Nizar Idoudi, Claude Duvallet, Bruno Sadeg
LITIS, UFR des Sciences et Techniques, 25 rue Philippe Lebon BP 540, 76 058, Le Havre Cedex, France
Rafik Bouaziz, Faiez Gargouri
MIRACL-ISIMS, BP 1030, 3018, Sfax, Tunisie
RTDB, Real-Time Objects, Sensor Attributes, Derived Attributes, Evolutionary Stereotype, UML profile.
A real-time database is a database in which both the data and the operations upon the data may have timing
constraints. Our objective in this paper is to model easily real-time database structures using the Model-Driven
Engineering paradigm, specially the UML2 language. For that purpose, we propose an UML2.0 profile,
entitled UML-RTDB, which is based on UML2.O Profiles package, in order to cope with the specific need of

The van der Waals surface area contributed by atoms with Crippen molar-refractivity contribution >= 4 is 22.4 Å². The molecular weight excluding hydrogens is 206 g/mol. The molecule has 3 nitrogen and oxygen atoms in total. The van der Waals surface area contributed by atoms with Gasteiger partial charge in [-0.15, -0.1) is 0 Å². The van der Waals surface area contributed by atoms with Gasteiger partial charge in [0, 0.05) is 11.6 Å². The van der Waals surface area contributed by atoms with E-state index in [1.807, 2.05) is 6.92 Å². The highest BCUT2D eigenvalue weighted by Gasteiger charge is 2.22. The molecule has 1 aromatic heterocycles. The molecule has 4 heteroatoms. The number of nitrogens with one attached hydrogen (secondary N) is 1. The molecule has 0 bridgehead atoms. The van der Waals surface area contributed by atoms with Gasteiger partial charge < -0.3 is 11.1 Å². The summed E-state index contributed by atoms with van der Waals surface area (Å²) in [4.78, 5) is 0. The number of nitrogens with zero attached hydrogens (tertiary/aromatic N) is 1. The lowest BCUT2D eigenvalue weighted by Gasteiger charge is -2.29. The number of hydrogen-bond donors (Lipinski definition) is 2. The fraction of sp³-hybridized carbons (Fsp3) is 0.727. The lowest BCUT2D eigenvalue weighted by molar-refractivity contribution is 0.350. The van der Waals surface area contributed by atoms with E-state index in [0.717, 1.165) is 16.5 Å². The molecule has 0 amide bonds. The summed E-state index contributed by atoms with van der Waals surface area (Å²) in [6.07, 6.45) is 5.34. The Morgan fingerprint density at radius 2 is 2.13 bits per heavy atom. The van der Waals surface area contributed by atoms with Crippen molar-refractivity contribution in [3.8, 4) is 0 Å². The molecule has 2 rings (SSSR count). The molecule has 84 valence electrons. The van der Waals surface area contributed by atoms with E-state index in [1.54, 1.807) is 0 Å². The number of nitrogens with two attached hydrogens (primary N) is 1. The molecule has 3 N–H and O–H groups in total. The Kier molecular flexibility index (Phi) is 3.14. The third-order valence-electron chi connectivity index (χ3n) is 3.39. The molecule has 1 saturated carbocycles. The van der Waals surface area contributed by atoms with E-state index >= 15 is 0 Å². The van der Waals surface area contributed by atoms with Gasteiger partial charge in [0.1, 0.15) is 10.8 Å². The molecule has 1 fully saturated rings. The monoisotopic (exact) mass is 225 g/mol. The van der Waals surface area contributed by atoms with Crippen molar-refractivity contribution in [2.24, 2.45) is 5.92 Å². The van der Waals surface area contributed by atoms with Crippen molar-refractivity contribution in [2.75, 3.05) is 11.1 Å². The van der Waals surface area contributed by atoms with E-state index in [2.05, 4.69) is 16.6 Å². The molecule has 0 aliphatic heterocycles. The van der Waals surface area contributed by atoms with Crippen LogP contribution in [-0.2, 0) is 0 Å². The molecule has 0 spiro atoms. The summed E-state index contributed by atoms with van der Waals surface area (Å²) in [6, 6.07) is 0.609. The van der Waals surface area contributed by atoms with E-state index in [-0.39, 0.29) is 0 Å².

designing real-time databases.
A real-time database is a database in which both
the data and the operations upon the data may have
timing constraints (Ramamritham, 1993). Real-time
database operations involve gathering data from the
environment, processing the gathered information in
the context of previously acquired information, and
providing timely responses. The operations also in-
volve processing not only archival data but also tem-
poral data which loses its validity after a certain time
duration. Timing constraints of data express how old
data can still be considered valid. In general, tempo-
ral consistency of data has two aspects: absolute and
relative. The absolute temporal consistency restricts
the age of a single data item, while relative tempo-
ral consistency restricts the relative ages of a groups
of data items with respect to each other (Ramam-
ritham, 1993). Both the time semantics of the data
and the response-time requirements imposed by the
environment define the transaction timing constraints
and may be expressed as either the periods or dead-
Two of the most widely-studied models for real-
time databases are the relational and the object-